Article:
Grant's Tour Around the World: With Incidents of His Journey Through England, Ireland, Scotland, Etc., Together with a Graphic Description of the Places Visited, Etc., Etc. The Only Complete Authentic One Volume Ed. Prepared from Letters of the New York, Correspondent who was by Invitation the Companion of General U.S. Grant in His Tour Around the World

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Forshee & McMakin, 1880 - 877 pages

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Page 330 - And when they could not find by what way they might bring him in, because of the multitude, they went upon the house-top, and let him down through the tiling with his couch, into the midst before Jesus.
Page 512 - The sunken glen, whose sunless shrubs must weep, The tender azure of the unruffled deep, The orange tints that gild the greenest bough, The torrents that from cliff to valley leap, The vine on high, the willow branch below, Mix'd in one mighty scene, with varied beauty glow.
Page 166 - At length, a glimmering light appeared, which we imagined to be rather the forerunner of an approaching burst of flames (as in fact it was) than the return of day; however, the fire fell at a distance from us. Then again we were immersed in thick darkness, and a heavy shower of ashes rained upon us, which we were obliged every now and then to shake off, otherwise we should have been overwhelmed and buried in the heap.
Page 826 - In a Republic like ours, where the citizen is the sovereign and the official the servant, where no power is exercised except by the will of the people, it is important that the sovereign— the people— should possess intelligence. The free school is the promoter of that intelligence which is to preserve us a free Nation...
Page 194 - Italia! oh Italia! thou who hast The fatal gift of beauty, which became A funeral dower of present woes and past, On thy sweet brow is sorrow plough'd by shame, And annals graved in characters of flame. Oh, God! that thou wert in thy nakedness Less lovely or more powerful, and couldst claim Thy right, and awe the robbers back, who press To shed thy blood, and drink the tears of thy distress...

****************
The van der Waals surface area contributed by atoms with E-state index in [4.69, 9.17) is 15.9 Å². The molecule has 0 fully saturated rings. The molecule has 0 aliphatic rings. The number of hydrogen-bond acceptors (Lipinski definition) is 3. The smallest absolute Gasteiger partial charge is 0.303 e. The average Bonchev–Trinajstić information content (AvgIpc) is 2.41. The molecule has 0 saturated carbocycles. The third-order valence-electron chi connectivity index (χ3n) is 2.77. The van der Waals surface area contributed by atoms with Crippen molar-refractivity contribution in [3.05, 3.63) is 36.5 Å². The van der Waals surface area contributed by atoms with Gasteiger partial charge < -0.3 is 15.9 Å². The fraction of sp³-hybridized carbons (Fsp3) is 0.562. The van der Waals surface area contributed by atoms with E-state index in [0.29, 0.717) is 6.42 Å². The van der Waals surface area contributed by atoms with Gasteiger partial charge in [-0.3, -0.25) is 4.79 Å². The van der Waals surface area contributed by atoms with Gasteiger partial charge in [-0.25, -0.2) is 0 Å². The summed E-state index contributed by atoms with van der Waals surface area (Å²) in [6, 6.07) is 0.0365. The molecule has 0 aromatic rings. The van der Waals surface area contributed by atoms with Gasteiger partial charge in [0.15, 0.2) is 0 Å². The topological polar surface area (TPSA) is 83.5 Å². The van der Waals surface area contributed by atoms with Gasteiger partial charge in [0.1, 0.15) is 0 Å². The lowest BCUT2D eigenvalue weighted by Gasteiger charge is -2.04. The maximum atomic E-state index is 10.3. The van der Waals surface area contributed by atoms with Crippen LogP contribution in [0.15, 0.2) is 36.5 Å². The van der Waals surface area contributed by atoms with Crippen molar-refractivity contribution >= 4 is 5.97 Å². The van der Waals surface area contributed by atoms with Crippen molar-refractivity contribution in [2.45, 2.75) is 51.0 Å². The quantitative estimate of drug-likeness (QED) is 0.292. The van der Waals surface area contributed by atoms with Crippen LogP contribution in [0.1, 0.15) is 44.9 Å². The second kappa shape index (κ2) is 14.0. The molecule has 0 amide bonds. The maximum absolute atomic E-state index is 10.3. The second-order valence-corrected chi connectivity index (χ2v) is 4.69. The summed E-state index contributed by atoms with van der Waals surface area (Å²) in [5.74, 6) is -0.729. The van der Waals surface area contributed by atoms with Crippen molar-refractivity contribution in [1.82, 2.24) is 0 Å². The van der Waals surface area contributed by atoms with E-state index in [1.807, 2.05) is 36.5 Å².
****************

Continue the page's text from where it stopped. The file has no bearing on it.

Page 625 - Commerce had as many pilgrims as religion. All along the shores of the venerable stream lay great fleets of vessels laden with rich merchandise. From the looms of Benares went forth the most delicate silks that adorned the balls of St. James's and of Versailles, and in the bazaars the muslins of Bengal and the sabres of Oude were mingled with the jewels of Golconda and the shawls of Cashmere.
Page 616 - ... supported by twelve pillars, all richly emblazoned with costly gems, and a fringe of pearls ornamented the borders of the canopy. Between the two peacocks stood the figure of a parrot of the ordinary size...
Page 521 - Dark is his hide on either side, but the blood within doth boil ; And the dun hide glows, as if on fire, as he paws to the turmoil. His eyes are jet, and they are set in crystal rings of snow; But now they stare with one red glare of brass upon the foe.
Page 512 - ... way, And frequent turn to linger as you go, From loftier rocks new loveliness survey, And rest ye at our
Page 650 - Sir: I have very great pleasure in welcoming you to Siam. It is, I am informed, your pleasure that your reception should be a private one; but you must permit me to show, as far as I can, the high esteem in which I hold the most eminent citizen of that great nation which has been so friendly to Siam, and so kind and just in all its intercourse with the nations of the far East. That you may be near me during your stay, I have commanded my brother, His Royal Highness the Celestial Prince Bhanurangsi...

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